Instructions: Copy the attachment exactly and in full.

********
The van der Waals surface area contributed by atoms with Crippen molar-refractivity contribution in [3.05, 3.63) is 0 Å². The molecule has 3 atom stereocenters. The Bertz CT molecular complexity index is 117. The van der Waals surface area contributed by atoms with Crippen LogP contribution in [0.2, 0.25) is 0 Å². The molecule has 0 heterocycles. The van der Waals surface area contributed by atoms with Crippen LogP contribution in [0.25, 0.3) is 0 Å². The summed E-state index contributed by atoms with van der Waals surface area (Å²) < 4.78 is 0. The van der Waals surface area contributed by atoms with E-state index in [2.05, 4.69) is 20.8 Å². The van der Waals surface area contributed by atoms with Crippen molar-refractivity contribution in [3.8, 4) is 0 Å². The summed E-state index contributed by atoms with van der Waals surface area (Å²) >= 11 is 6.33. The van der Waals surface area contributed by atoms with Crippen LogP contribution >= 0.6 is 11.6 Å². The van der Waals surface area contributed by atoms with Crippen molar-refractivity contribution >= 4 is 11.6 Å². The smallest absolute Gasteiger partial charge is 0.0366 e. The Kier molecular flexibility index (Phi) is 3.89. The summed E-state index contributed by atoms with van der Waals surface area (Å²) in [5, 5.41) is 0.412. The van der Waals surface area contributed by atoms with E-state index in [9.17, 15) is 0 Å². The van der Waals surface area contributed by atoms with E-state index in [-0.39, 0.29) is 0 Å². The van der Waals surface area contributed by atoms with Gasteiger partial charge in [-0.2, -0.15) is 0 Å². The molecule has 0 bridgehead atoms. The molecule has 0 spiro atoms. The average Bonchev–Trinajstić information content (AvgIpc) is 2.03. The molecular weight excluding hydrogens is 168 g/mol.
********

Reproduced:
The van der Waals surface area contributed by atoms with Crippen molar-refractivity contribution in [3.05, 3.63) is 0 Å². The molecule has 3 atom stereocenters. The Bertz CT molecular complexity index is 117. The van der Waals surface area contributed by atoms with Crippen LogP contribution in [0.2, 0.25) is 0 Å². The molecule has 0 heterocycles. The van der Waals surface area contributed by atoms with Crippen LogP contribution in [0.25, 0.3) is 0 Å². The summed E-state index contributed by atoms with van der Waals surface area (Å²) < 4.78 is 0. The van der Waals surface area contributed by atoms with E-state index in [2.05, 4.69) is 20.8 Å². The van der Waals surface area contributed by atoms with Crippen molar-refractivity contribution in [3.8, 4) is 0 Å². The summed E-state index contributed by atoms with van der Waals surface area (Å²) >= 11 is 6.33. The van der Waals surface area contributed by atoms with Crippen LogP contribution >= 0.6 is 11.6 Å². The van der Waals surface area contributed by atoms with Crippen molar-refractivity contribution >= 4 is 11.6 Å². The smallest absolute Gasteiger partial charge is 0.0366 e. The Kier molecular flexibility index (Phi) is 3.89. The summed E-state index contributed by atoms with van der Waals surface area (Å²) in [5, 5.41) is 0.412. The van der Waals surface area contributed by atoms with E-state index in [9.17, 15) is 0 Å². The van der Waals surface area contributed by atoms with E-state index in [-0.39, 0.29) is 0 Å². The van der Waals surface area contributed by atoms with Gasteiger partial charge in [-0.2, -0.15) is 0 Å². The molecule has 0 bridgehead atoms. The molecule has 0 spiro atoms. The average Bonchev–Trinajstić information content (AvgIpc) is 2.03. The molecular weight excluding hydrogens is 168 g/mol.